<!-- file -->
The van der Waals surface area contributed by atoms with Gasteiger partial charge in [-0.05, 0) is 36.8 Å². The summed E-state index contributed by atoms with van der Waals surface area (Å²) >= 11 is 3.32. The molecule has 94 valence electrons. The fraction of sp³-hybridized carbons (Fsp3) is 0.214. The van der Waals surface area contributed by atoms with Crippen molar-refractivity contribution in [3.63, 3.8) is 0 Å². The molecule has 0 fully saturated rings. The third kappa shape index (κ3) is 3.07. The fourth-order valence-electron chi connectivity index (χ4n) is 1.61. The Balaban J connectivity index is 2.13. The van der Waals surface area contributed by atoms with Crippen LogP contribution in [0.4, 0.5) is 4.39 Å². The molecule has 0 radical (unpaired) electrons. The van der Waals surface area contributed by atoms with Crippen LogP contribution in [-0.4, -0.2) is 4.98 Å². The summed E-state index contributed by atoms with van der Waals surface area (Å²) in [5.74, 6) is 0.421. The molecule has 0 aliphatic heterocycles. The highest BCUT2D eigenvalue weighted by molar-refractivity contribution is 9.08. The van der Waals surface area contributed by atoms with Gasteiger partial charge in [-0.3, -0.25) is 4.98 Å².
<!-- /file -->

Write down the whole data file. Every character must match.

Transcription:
The van der Waals surface area contributed by atoms with Gasteiger partial charge in [-0.05, 0) is 36.8 Å². The summed E-state index contributed by atoms with van der Waals surface area (Å²) >= 11 is 3.32. The molecule has 94 valence electrons. The fraction of sp³-hybridized carbons (Fsp3) is 0.214. The van der Waals surface area contributed by atoms with Crippen molar-refractivity contribution in [3.63, 3.8) is 0 Å². The molecule has 0 fully saturated rings. The third kappa shape index (κ3) is 3.07. The fourth-order valence-electron chi connectivity index (χ4n) is 1.61. The Balaban J connectivity index is 2.13. The van der Waals surface area contributed by atoms with Crippen LogP contribution in [0.4, 0.5) is 4.39 Å². The molecule has 0 radical (unpaired) electrons. The van der Waals surface area contributed by atoms with Crippen LogP contribution in [-0.4, -0.2) is 4.98 Å². The summed E-state index contributed by atoms with van der Waals surface area (Å²) in [5.74, 6) is 0.421. The molecule has 0 aliphatic heterocycles. The highest BCUT2D eigenvalue weighted by molar-refractivity contribution is 9.08. The van der Waals surface area contributed by atoms with Gasteiger partial charge in [-0.3, -0.25) is 4.98 Å².